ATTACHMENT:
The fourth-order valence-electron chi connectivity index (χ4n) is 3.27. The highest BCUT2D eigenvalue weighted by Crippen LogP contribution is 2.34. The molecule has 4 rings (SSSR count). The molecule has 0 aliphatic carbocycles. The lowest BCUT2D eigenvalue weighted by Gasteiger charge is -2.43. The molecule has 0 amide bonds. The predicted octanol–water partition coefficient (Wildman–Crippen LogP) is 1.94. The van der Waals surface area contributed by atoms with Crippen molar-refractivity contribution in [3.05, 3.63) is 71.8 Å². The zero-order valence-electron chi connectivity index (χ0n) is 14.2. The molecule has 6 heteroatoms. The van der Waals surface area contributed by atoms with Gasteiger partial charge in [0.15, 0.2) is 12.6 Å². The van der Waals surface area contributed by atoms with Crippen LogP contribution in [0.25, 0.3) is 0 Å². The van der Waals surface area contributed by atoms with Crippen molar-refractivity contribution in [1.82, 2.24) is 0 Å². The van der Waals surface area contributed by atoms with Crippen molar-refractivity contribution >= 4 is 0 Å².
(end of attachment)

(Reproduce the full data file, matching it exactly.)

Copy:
The fourth-order valence-electron chi connectivity index (χ4n) is 3.27. The highest BCUT2D eigenvalue weighted by Crippen LogP contribution is 2.34. The molecule has 4 rings (SSSR count). The molecule has 0 aliphatic carbocycles. The lowest BCUT2D eigenvalue weighted by Gasteiger charge is -2.43. The molecule has 0 amide bonds. The predicted octanol–water partition coefficient (Wildman–Crippen LogP) is 1.94. The van der Waals surface area contributed by atoms with Crippen molar-refractivity contribution in [3.05, 3.63) is 71.8 Å². The zero-order valence-electron chi connectivity index (χ0n) is 14.2. The molecule has 6 heteroatoms. The van der Waals surface area contributed by atoms with Gasteiger partial charge in [0.15, 0.2) is 12.6 Å². The van der Waals surface area contributed by atoms with Crippen LogP contribution in [0.25, 0.3) is 0 Å². The van der Waals surface area contributed by atoms with Crippen molar-refractivity contribution in [1.82, 2.24) is 0 Å². The van der Waals surface area contributed by atoms with Crippen molar-refractivity contribution >= 4 is 0 Å².